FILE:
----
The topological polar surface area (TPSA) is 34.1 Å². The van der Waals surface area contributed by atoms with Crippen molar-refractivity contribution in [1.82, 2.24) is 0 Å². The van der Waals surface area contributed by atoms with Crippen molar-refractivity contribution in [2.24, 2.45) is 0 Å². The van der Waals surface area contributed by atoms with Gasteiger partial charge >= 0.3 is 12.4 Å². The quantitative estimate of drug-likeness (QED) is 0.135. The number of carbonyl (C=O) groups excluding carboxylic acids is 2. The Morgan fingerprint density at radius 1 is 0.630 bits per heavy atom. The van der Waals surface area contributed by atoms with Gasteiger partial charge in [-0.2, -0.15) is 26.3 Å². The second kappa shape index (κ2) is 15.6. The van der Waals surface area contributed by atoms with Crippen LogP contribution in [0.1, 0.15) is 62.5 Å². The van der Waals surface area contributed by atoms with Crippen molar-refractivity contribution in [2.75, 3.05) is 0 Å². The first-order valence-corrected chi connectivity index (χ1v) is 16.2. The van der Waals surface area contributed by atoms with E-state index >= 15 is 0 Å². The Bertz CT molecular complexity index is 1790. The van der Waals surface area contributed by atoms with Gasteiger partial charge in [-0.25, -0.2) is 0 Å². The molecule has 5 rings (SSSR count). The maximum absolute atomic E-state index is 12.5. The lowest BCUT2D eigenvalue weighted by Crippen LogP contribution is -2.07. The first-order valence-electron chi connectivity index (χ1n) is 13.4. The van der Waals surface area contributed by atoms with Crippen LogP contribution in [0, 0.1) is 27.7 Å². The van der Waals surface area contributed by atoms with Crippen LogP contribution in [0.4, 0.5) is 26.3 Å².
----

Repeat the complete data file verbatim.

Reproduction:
The topological polar surface area (TPSA) is 34.1 Å². The van der Waals surface area contributed by atoms with Crippen molar-refractivity contribution in [1.82, 2.24) is 0 Å². The van der Waals surface area contributed by atoms with Crippen molar-refractivity contribution in [2.24, 2.45) is 0 Å². The van der Waals surface area contributed by atoms with Gasteiger partial charge >= 0.3 is 12.4 Å². The quantitative estimate of drug-likeness (QED) is 0.135. The number of carbonyl (C=O) groups excluding carboxylic acids is 2. The Morgan fingerprint density at radius 1 is 0.630 bits per heavy atom. The van der Waals surface area contributed by atoms with Gasteiger partial charge in [-0.2, -0.15) is 26.3 Å². The second kappa shape index (κ2) is 15.6. The van der Waals surface area contributed by atoms with Crippen LogP contribution in [0.1, 0.15) is 62.5 Å². The van der Waals surface area contributed by atoms with Crippen molar-refractivity contribution in [2.75, 3.05) is 0 Å². The first-order valence-corrected chi connectivity index (χ1v) is 16.2. The van der Waals surface area contributed by atoms with E-state index >= 15 is 0 Å². The Bertz CT molecular complexity index is 1790. The van der Waals surface area contributed by atoms with Gasteiger partial charge in [-0.25, -0.2) is 0 Å². The molecule has 5 rings (SSSR count). The maximum absolute atomic E-state index is 12.5. The lowest BCUT2D eigenvalue weighted by Crippen LogP contribution is -2.07. The first-order valence-electron chi connectivity index (χ1n) is 13.4. The van der Waals surface area contributed by atoms with Crippen LogP contribution in [0, 0.1) is 27.7 Å². The van der Waals surface area contributed by atoms with Crippen LogP contribution in [0.4, 0.5) is 26.3 Å².